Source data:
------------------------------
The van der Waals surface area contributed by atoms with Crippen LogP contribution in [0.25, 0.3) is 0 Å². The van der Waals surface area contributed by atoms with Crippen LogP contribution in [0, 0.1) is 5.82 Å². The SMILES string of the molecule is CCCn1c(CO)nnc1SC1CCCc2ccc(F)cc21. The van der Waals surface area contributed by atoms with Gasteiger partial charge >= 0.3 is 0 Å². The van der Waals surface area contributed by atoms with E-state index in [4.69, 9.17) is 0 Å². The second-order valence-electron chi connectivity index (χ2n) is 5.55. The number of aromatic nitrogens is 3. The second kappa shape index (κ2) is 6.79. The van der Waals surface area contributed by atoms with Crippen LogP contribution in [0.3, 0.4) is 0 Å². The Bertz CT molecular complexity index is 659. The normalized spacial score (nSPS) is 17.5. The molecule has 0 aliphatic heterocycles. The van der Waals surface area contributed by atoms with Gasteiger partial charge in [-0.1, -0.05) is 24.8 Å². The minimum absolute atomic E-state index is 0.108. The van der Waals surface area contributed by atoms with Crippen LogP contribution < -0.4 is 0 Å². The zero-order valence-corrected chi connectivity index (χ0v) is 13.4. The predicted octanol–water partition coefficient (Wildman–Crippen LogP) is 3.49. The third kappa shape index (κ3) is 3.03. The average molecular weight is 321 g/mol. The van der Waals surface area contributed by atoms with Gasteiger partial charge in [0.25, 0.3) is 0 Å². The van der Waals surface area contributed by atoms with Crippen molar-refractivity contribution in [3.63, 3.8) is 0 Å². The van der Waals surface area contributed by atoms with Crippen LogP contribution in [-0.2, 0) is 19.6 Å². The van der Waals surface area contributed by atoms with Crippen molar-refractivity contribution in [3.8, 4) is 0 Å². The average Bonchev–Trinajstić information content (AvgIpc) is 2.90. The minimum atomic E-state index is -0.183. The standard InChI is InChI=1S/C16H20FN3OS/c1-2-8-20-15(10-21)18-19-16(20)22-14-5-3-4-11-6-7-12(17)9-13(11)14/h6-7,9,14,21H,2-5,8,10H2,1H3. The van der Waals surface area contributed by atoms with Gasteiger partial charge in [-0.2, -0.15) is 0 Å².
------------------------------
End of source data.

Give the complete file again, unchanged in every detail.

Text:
The van der Waals surface area contributed by atoms with Crippen LogP contribution in [0.25, 0.3) is 0 Å². The van der Waals surface area contributed by atoms with Crippen LogP contribution in [0, 0.1) is 5.82 Å². The SMILES string of the molecule is CCCn1c(CO)nnc1SC1CCCc2ccc(F)cc21. The van der Waals surface area contributed by atoms with Gasteiger partial charge >= 0.3 is 0 Å². The van der Waals surface area contributed by atoms with E-state index in [4.69, 9.17) is 0 Å². The second-order valence-electron chi connectivity index (χ2n) is 5.55. The number of aromatic nitrogens is 3. The second kappa shape index (κ2) is 6.79. The van der Waals surface area contributed by atoms with Crippen LogP contribution in [0.3, 0.4) is 0 Å². The Bertz CT molecular complexity index is 659. The normalized spacial score (nSPS) is 17.5. The molecule has 0 aliphatic heterocycles. The van der Waals surface area contributed by atoms with Gasteiger partial charge in [-0.1, -0.05) is 24.8 Å². The minimum absolute atomic E-state index is 0.108. The van der Waals surface area contributed by atoms with Crippen LogP contribution < -0.4 is 0 Å². The zero-order valence-corrected chi connectivity index (χ0v) is 13.4. The predicted octanol–water partition coefficient (Wildman–Crippen LogP) is 3.49. The third kappa shape index (κ3) is 3.03. The average molecular weight is 321 g/mol. The van der Waals surface area contributed by atoms with Gasteiger partial charge in [0.25, 0.3) is 0 Å². The van der Waals surface area contributed by atoms with Crippen molar-refractivity contribution in [3.63, 3.8) is 0 Å². The van der Waals surface area contributed by atoms with Crippen LogP contribution in [-0.2, 0) is 19.6 Å². The van der Waals surface area contributed by atoms with Crippen molar-refractivity contribution in [3.8, 4) is 0 Å². The average Bonchev–Trinajstić information content (AvgIpc) is 2.90. The minimum atomic E-state index is -0.183. The standard InChI is InChI=1S/C16H20FN3OS/c1-2-8-20-15(10-21)18-19-16(20)22-14-5-3-4-11-6-7-12(17)9-13(11)14/h6-7,9,14,21H,2-5,8,10H2,1H3. The van der Waals surface area contributed by atoms with Gasteiger partial charge in [-0.2, -0.15) is 0 Å².